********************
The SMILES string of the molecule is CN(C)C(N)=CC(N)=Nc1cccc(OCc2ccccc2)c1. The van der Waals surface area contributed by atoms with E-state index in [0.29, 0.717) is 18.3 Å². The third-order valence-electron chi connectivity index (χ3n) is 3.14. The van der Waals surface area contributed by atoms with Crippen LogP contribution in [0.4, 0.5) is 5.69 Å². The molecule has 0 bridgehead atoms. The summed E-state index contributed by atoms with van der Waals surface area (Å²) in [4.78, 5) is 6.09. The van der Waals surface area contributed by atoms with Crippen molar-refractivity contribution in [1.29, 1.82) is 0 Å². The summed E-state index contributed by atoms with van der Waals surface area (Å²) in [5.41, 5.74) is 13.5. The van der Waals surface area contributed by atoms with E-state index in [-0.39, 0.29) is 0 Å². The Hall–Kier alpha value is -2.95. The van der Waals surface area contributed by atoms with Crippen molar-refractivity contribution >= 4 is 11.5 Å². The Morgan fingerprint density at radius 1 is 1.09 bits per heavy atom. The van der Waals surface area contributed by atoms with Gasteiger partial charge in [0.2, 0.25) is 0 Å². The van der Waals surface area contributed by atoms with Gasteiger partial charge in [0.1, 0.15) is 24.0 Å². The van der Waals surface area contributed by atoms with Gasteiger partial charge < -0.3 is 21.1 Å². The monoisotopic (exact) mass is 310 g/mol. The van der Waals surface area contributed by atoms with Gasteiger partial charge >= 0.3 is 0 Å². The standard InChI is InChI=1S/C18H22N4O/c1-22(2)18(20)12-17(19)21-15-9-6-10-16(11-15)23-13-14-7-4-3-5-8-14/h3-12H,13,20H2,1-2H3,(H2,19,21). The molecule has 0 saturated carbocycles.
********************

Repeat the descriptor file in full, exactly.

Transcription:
The SMILES string of the molecule is CN(C)C(N)=CC(N)=Nc1cccc(OCc2ccccc2)c1. The van der Waals surface area contributed by atoms with E-state index in [0.29, 0.717) is 18.3 Å². The third-order valence-electron chi connectivity index (χ3n) is 3.14. The van der Waals surface area contributed by atoms with Crippen LogP contribution in [0.4, 0.5) is 5.69 Å². The molecule has 0 bridgehead atoms. The summed E-state index contributed by atoms with van der Waals surface area (Å²) in [4.78, 5) is 6.09. The van der Waals surface area contributed by atoms with Crippen molar-refractivity contribution in [1.29, 1.82) is 0 Å². The summed E-state index contributed by atoms with van der Waals surface area (Å²) in [5.41, 5.74) is 13.5. The van der Waals surface area contributed by atoms with E-state index in [-0.39, 0.29) is 0 Å². The Hall–Kier alpha value is -2.95. The van der Waals surface area contributed by atoms with Crippen molar-refractivity contribution >= 4 is 11.5 Å². The Morgan fingerprint density at radius 1 is 1.09 bits per heavy atom. The van der Waals surface area contributed by atoms with Gasteiger partial charge in [0.2, 0.25) is 0 Å². The van der Waals surface area contributed by atoms with Gasteiger partial charge in [0.1, 0.15) is 24.0 Å². The van der Waals surface area contributed by atoms with Gasteiger partial charge < -0.3 is 21.1 Å². The monoisotopic (exact) mass is 310 g/mol. The van der Waals surface area contributed by atoms with Gasteiger partial charge >= 0.3 is 0 Å². The standard InChI is InChI=1S/C18H22N4O/c1-22(2)18(20)12-17(19)21-15-9-6-10-16(11-15)23-13-14-7-4-3-5-8-14/h3-12H,13,20H2,1-2H3,(H2,19,21). The molecule has 0 saturated carbocycles.